Academic failure in the preschool years should not be defined as the failure to identify the names of cetaceans or root vegetables; it should describe the failure to ignite the flame of inborn curiosity.
…draconian school policies that push academic goals to earlier ages are contributing to—while at the same time concealing—the truth that young children are gaining fewer skills, not more.
Apart from cases of the most severe trauma and stress, it’s almost impossible for children not to learn.
The realization that learning is seemingly everywhere (and, regrettably, sometimes seemingly nowhere) puts pressure on all of us to create a supportive environment wherever children can be found. We can no longer automatically blame certain kinds of parents or dismiss certain kinds of institutional or home settings as perforce inadequate, because the truth is that children can learn, and always have been able to learn, in any setting. It’s also harder to scapegoat young children themselves.
People who jump on the latest proofs about early education’s utility or uselessness would do well to remember that educational research is hard to do. The gold standard of scientific proof is a randomized, controlled trial in which study participants are randomly assigned either to a control group or to one or more intervention groups (and in which the study is double-blind, so that the subject and the person doing the measurement ideally don’t know who gets the intervention, in order to prevent bias). These sorts of experiments are rare in education (and other fields) because they are expensive and raise ethical concerns if children are being intentionally denied an ostensibly desirable form of treatment. It’s also hard to find a big enough sample size to give a study sufficient statistical power to detect the impact of the intervention. And so we frequently rely on observational studies (in which the researcher doesn’t actually create new study conditions) and on inferences based on statistical adjustments (of varying quality) that attempt to compensate for the lack of a true experimental research design.
Even if we were to agree on what constitutes the outcomes of high-quality early education—is it children’s health and happiness, promotion to kindergarten, performance on third-grade tests, staying out of jail at age eighteen?—we would have trouble knowing with certainty that we were even measuring those outcomes adequately, or attributing them correctly to the effect of preschool as opposed to some other intervention.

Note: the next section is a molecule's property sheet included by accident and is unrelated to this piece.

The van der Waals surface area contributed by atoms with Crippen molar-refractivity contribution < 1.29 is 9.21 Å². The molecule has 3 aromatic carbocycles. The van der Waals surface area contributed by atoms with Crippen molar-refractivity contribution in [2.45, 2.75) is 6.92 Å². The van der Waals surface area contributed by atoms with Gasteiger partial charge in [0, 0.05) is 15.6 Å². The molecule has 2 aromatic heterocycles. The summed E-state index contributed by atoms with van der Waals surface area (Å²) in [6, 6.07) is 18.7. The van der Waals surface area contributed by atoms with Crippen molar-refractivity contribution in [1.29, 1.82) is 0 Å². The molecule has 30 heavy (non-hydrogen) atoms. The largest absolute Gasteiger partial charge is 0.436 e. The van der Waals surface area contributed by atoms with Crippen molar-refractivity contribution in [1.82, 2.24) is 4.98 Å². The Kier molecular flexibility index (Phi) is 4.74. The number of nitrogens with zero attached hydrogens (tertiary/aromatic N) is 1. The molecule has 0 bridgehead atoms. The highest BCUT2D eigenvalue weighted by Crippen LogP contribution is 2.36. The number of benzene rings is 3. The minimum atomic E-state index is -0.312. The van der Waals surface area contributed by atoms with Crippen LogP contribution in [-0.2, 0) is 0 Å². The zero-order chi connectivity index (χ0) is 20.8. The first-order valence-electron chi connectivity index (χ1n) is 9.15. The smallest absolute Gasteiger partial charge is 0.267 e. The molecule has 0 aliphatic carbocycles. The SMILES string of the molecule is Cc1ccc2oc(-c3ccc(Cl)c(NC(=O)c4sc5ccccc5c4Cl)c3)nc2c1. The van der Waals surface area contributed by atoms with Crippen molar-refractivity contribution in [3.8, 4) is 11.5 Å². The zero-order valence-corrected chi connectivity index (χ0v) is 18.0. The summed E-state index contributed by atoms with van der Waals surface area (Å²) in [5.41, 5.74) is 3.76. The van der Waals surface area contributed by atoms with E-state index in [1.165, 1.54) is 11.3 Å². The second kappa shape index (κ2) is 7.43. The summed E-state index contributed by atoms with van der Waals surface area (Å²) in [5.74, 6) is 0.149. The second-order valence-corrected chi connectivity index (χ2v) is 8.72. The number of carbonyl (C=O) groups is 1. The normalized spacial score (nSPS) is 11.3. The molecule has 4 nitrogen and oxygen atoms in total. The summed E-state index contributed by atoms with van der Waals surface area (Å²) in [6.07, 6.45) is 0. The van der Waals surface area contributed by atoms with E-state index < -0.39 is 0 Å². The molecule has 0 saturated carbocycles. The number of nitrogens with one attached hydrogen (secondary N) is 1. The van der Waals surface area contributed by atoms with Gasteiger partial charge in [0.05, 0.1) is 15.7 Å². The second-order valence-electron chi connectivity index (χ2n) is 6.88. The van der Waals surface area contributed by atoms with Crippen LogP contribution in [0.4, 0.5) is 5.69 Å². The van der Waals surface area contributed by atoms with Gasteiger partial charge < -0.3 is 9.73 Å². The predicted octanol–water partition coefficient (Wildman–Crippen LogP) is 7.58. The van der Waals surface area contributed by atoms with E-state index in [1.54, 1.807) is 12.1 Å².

Sometimes our wishful thinking about preschool’s benefits borders on convenient self-delusion. One of the simplest white lies we tell about children’s educational progress is to believe that we are measuring the right sorts of outcomes when, in fact, we often measure the wrong outcomes, or we measure the right ones badly.
…multiple studies have confirmed that the parents with the lowest income and educational levels are often the most concerned about imparting preacademic skills to their young children, and they tend to be the most resistant to a play-based preschool curriculum. Their own hardships likely make them skeptical of the long-term payoff of something that could seem frivolous, even though the evidence suggests the payoff from playful learning is very substantial…
…there are two problems with the DI-centric preschool universe. The first is that the rampant proliferation of DI in the early years too often leaves little time during the school day for the teachers to develop individual relationships so critical to young children. The second is that DI is too readily adopted as a pedagogic substitute when teachers lack the professional skills that studies show are essential elements in high-quality preschool instruction.
…getting out of the way is often the best thing we can do for a young child.
The marks we see as signs of childhood immaturity are actually highly sophisticated tools for learning and growth. Play is a highly complex tool for developing a worldview, imaginary friends offer a sophisticated alternative reality that allows children to test the laws of behavior, and children’s uninhibited, “unfocused” attention is precisely what allows them to learn so quickly and rapidly. We don’t understand that the ways children interact with the world have developmental purposes of their own, necessary and complete as they are.
If I had to characterize the key difference between a high-quality and a low-quality preschool environment, it is this: in a high-quality program, adults are building relationships with children and paying a lot of attention to children’s thinking processes and, by extension, their communication.